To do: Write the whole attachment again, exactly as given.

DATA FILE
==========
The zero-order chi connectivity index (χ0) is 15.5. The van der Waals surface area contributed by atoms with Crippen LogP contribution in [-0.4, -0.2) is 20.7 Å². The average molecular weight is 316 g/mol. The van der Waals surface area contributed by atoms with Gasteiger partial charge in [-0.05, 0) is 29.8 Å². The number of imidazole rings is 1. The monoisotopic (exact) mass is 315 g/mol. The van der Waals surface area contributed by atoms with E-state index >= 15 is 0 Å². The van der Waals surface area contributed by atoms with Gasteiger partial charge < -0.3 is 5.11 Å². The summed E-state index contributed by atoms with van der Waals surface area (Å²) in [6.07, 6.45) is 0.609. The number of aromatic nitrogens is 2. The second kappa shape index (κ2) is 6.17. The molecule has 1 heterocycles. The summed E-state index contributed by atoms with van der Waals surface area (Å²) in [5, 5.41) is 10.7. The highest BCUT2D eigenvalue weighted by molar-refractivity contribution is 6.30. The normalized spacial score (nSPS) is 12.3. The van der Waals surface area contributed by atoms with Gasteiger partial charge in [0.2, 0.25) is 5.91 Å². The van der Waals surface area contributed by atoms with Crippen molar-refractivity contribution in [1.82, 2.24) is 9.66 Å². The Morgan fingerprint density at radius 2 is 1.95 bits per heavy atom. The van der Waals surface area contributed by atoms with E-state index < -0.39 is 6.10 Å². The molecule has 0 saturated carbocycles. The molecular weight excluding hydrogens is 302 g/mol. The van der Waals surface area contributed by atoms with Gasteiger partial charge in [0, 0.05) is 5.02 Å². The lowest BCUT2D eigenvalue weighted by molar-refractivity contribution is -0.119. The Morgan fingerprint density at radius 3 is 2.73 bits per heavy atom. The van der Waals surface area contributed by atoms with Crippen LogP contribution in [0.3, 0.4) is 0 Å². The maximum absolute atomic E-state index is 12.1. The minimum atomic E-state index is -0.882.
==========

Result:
The zero-order chi connectivity index (χ0) is 15.5. The van der Waals surface area contributed by atoms with Crippen LogP contribution in [-0.4, -0.2) is 20.7 Å². The average molecular weight is 316 g/mol. The van der Waals surface area contributed by atoms with Gasteiger partial charge in [-0.05, 0) is 29.8 Å². The number of imidazole rings is 1. The monoisotopic (exact) mass is 315 g/mol. The van der Waals surface area contributed by atoms with E-state index >= 15 is 0 Å². The van der Waals surface area contributed by atoms with Gasteiger partial charge < -0.3 is 5.11 Å². The summed E-state index contributed by atoms with van der Waals surface area (Å²) in [6.07, 6.45) is 0.609. The number of aromatic nitrogens is 2. The second kappa shape index (κ2) is 6.17. The molecule has 1 heterocycles. The summed E-state index contributed by atoms with van der Waals surface area (Å²) in [5, 5.41) is 10.7. The highest BCUT2D eigenvalue weighted by molar-refractivity contribution is 6.30. The normalized spacial score (nSPS) is 12.3. The van der Waals surface area contributed by atoms with Gasteiger partial charge in [0.2, 0.25) is 5.91 Å². The van der Waals surface area contributed by atoms with Crippen molar-refractivity contribution in [1.82, 2.24) is 9.66 Å². The Morgan fingerprint density at radius 2 is 1.95 bits per heavy atom. The van der Waals surface area contributed by atoms with E-state index < -0.39 is 6.10 Å². The molecule has 0 saturated carbocycles. The molecular weight excluding hydrogens is 302 g/mol. The van der Waals surface area contributed by atoms with Gasteiger partial charge in [0, 0.05) is 5.02 Å². The lowest BCUT2D eigenvalue weighted by molar-refractivity contribution is -0.119. The Morgan fingerprint density at radius 3 is 2.73 bits per heavy atom. The van der Waals surface area contributed by atoms with Crippen LogP contribution in [0.3, 0.4) is 0 Å². The maximum absolute atomic E-state index is 12.1. The minimum atomic E-state index is -0.882.